In 1853, a railway was built between St. Petersburg and Tsarskoye Selo. The government planned to lay a branch to Peterhof, but the Crimean War was going on, and the treasury did not have enough money for a new construction. One of the richest Petersburgers of that time, the largest financier and industrialist, Baron Alexander Stieglitz, decided to finance this construction.
A private railway was laid to Peterhof and from Gatchina to Luga, and a station building was erected near the Obvodny Canal according to the project of architect Alexander Ivanovich Krakau.
The prototype was the Gare de l'Est in Paris. The central facade of the station is decorated with two turrets and a semicircular stained-glass window with a Pavel Bure clock, which became electric in the 20th century and is still in operation. Glass floors are installed above the platform. The entrances at that time were side. On the sides of the building were two-story wings, the left was intended for the imperial family.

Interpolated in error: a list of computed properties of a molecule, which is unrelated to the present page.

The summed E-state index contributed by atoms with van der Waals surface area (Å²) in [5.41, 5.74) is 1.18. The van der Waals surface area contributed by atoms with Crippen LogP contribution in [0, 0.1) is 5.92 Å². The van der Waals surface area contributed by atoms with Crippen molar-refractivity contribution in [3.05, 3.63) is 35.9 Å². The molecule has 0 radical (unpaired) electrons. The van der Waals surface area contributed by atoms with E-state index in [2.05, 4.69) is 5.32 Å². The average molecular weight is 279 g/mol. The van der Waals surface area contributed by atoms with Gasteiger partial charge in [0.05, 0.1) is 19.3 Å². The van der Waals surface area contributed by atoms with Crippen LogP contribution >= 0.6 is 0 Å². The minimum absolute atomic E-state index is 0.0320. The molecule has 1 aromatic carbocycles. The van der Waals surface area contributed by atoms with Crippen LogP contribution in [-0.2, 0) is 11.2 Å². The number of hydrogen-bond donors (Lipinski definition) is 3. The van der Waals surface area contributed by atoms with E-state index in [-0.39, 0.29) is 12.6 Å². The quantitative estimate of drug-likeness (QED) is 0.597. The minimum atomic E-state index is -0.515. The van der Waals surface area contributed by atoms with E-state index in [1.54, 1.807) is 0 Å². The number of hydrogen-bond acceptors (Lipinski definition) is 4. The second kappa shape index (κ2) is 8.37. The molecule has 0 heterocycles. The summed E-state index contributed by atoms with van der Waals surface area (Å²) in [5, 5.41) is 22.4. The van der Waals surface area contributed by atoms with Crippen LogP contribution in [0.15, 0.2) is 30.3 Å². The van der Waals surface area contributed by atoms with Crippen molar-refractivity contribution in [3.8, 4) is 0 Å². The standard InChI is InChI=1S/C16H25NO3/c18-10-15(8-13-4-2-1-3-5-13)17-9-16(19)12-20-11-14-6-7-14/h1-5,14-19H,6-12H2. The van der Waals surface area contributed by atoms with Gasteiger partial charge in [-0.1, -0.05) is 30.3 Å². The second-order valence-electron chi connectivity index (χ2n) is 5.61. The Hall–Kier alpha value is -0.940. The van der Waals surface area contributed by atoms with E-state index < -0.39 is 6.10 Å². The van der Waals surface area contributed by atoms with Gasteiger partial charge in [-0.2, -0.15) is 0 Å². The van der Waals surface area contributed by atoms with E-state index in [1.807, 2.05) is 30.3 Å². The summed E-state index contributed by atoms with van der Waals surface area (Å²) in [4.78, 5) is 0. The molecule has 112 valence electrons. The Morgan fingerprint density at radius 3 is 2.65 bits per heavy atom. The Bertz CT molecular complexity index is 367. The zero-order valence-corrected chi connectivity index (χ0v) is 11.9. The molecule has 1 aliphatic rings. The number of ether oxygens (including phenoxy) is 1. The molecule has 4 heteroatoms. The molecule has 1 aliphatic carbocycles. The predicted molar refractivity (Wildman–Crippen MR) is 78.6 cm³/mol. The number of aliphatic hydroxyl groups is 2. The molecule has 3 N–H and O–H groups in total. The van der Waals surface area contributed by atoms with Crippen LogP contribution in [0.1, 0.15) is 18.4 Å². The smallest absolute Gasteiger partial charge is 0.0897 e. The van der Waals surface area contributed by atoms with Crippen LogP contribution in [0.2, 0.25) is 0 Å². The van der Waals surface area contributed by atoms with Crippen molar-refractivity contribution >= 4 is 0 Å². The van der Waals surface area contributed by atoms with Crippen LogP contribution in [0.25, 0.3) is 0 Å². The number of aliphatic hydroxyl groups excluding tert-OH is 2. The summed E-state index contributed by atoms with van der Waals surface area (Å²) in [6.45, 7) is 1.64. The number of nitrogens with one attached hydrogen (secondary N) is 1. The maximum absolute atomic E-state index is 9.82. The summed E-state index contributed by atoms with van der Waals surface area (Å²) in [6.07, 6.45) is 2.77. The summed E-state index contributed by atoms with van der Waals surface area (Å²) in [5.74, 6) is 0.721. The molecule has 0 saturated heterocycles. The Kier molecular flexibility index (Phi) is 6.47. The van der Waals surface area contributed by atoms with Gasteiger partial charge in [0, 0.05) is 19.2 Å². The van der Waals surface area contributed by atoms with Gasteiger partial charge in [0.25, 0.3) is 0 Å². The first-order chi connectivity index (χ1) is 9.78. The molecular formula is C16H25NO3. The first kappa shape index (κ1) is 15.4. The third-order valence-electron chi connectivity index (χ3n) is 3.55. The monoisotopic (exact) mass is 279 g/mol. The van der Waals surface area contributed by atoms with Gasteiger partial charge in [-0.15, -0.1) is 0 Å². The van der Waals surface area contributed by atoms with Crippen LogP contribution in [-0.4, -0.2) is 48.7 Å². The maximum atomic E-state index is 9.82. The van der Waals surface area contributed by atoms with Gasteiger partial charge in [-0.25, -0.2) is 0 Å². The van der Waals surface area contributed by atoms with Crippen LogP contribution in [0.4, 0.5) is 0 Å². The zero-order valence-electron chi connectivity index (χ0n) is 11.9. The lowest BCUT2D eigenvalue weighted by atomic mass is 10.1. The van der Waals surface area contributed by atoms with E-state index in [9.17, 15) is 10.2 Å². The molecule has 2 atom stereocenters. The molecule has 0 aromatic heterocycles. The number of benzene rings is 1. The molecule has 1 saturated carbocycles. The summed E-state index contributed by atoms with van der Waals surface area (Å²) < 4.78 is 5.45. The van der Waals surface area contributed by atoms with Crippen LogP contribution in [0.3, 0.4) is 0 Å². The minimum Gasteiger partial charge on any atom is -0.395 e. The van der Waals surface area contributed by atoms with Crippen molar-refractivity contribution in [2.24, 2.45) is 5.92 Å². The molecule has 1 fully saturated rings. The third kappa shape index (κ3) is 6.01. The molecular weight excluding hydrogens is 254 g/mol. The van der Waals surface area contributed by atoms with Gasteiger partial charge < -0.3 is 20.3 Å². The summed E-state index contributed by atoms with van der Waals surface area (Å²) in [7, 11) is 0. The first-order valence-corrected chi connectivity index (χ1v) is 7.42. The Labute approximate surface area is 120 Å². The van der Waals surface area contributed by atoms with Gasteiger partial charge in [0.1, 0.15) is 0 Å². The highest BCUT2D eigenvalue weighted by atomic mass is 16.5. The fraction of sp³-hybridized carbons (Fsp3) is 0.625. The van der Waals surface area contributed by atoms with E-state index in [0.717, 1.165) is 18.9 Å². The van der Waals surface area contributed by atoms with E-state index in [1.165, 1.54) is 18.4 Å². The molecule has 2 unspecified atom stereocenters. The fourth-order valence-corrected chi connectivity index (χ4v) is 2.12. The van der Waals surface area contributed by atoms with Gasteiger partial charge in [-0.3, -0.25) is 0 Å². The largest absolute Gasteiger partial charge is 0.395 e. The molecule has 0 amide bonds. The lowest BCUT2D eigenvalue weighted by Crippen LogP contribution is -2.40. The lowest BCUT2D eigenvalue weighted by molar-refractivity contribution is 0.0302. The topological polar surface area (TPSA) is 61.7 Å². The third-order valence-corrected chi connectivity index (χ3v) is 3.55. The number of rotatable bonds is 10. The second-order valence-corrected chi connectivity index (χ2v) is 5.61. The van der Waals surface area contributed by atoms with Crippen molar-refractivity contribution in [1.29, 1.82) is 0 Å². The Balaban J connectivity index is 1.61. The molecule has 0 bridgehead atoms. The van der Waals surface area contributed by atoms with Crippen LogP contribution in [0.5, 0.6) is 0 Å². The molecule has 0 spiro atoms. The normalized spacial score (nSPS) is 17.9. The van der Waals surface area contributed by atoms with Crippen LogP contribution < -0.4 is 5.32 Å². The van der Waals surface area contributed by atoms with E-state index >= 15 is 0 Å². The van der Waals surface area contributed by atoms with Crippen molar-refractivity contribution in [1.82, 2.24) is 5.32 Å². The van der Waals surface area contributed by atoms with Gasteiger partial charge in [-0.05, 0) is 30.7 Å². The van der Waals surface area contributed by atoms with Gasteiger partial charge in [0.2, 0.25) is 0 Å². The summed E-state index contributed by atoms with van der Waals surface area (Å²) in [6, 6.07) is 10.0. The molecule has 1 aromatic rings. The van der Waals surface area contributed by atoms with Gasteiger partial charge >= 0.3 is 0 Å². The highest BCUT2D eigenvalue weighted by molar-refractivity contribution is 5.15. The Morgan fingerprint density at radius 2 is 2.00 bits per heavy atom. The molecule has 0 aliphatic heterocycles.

In response to the Renaissance style of this station in Peterhof, a station building in the Gothic style was built according to the project of Nikolai Benois.
July 21, 1857 the movement of trains from St. Petersburg from a new station, which was called Peterhof. On December 19, 1872, the first train from Revel (now Tallinn) arrived at this station, and from that time the station became known as Baltic.
In 1931-1932, the Baltic Station was reconstructed. The paths were removed from under the dome of the building, the side entrances were closed, and the central entrance was made in place of the three-arch windows. In 1933, the first electric train departed from the station. In 1955, the ground lobby of the Baltiyskaya metro station was added to the left wing of the station. In the early 2000s, the station building was restored.
Today, the Baltic Station only accepts and sends suburban trains. From here you can go by train to the palaces and fountains of Peterhof, to the sights of Oranienbaum and Gatchina, and further to Luga and Pskov.
In terms of commuter passenger traffic, Baltiysky Rail Terminal is one of the largest in Russia. About three thousand people use the services of the Baltic Station every hour.